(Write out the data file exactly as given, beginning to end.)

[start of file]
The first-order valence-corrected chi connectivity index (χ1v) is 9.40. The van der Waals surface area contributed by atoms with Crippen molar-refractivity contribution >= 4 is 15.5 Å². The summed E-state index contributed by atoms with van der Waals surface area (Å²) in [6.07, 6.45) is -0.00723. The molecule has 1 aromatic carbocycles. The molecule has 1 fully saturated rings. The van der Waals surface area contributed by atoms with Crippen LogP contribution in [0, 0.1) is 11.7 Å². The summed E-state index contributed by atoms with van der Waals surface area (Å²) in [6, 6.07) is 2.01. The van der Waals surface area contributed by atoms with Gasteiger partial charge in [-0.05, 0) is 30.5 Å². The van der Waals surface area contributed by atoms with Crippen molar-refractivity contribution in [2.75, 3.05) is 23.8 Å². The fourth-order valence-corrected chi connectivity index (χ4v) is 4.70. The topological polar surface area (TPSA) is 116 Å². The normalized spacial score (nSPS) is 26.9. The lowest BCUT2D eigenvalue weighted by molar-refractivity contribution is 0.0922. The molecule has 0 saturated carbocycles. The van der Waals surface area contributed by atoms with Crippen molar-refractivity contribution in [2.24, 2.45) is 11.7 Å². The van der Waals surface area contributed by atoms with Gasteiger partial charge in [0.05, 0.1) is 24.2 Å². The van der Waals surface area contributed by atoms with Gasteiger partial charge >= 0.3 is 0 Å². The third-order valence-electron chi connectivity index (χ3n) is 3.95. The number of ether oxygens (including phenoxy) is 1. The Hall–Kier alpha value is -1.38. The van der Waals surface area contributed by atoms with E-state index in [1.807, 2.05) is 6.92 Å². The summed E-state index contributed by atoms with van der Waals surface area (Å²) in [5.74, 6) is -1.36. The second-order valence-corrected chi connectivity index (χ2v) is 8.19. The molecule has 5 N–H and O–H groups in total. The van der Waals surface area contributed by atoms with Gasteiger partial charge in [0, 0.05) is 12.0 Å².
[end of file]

The first-order valence-corrected chi connectivity index (χ1v) is 9.40. The van der Waals surface area contributed by atoms with Crippen molar-refractivity contribution >= 4 is 15.5 Å². The summed E-state index contributed by atoms with van der Waals surface area (Å²) in [6.07, 6.45) is -0.00723. The molecule has 1 aromatic carbocycles. The molecule has 1 fully saturated rings. The van der Waals surface area contributed by atoms with Crippen LogP contribution in [0, 0.1) is 11.7 Å². The summed E-state index contributed by atoms with van der Waals surface area (Å²) in [6, 6.07) is 2.01. The van der Waals surface area contributed by atoms with Gasteiger partial charge in [-0.05, 0) is 30.5 Å². The van der Waals surface area contributed by atoms with Crippen molar-refractivity contribution in [2.75, 3.05) is 23.8 Å². The fourth-order valence-corrected chi connectivity index (χ4v) is 4.70. The topological polar surface area (TPSA) is 116 Å². The normalized spacial score (nSPS) is 26.9. The lowest BCUT2D eigenvalue weighted by molar-refractivity contribution is 0.0922. The molecule has 0 saturated carbocycles. The van der Waals surface area contributed by atoms with Crippen molar-refractivity contribution in [2.24, 2.45) is 11.7 Å². The van der Waals surface area contributed by atoms with Gasteiger partial charge in [0.05, 0.1) is 24.2 Å². The van der Waals surface area contributed by atoms with Gasteiger partial charge >= 0.3 is 0 Å². The third-order valence-electron chi connectivity index (χ3n) is 3.95. The number of ether oxygens (including phenoxy) is 1. The Hall–Kier alpha value is -1.38. The van der Waals surface area contributed by atoms with E-state index in [1.807, 2.05) is 6.92 Å². The summed E-state index contributed by atoms with van der Waals surface area (Å²) in [5.74, 6) is -1.36. The second-order valence-corrected chi connectivity index (χ2v) is 8.19. The molecule has 5 N–H and O–H groups in total. The van der Waals surface area contributed by atoms with Gasteiger partial charge in [0, 0.05) is 12.0 Å².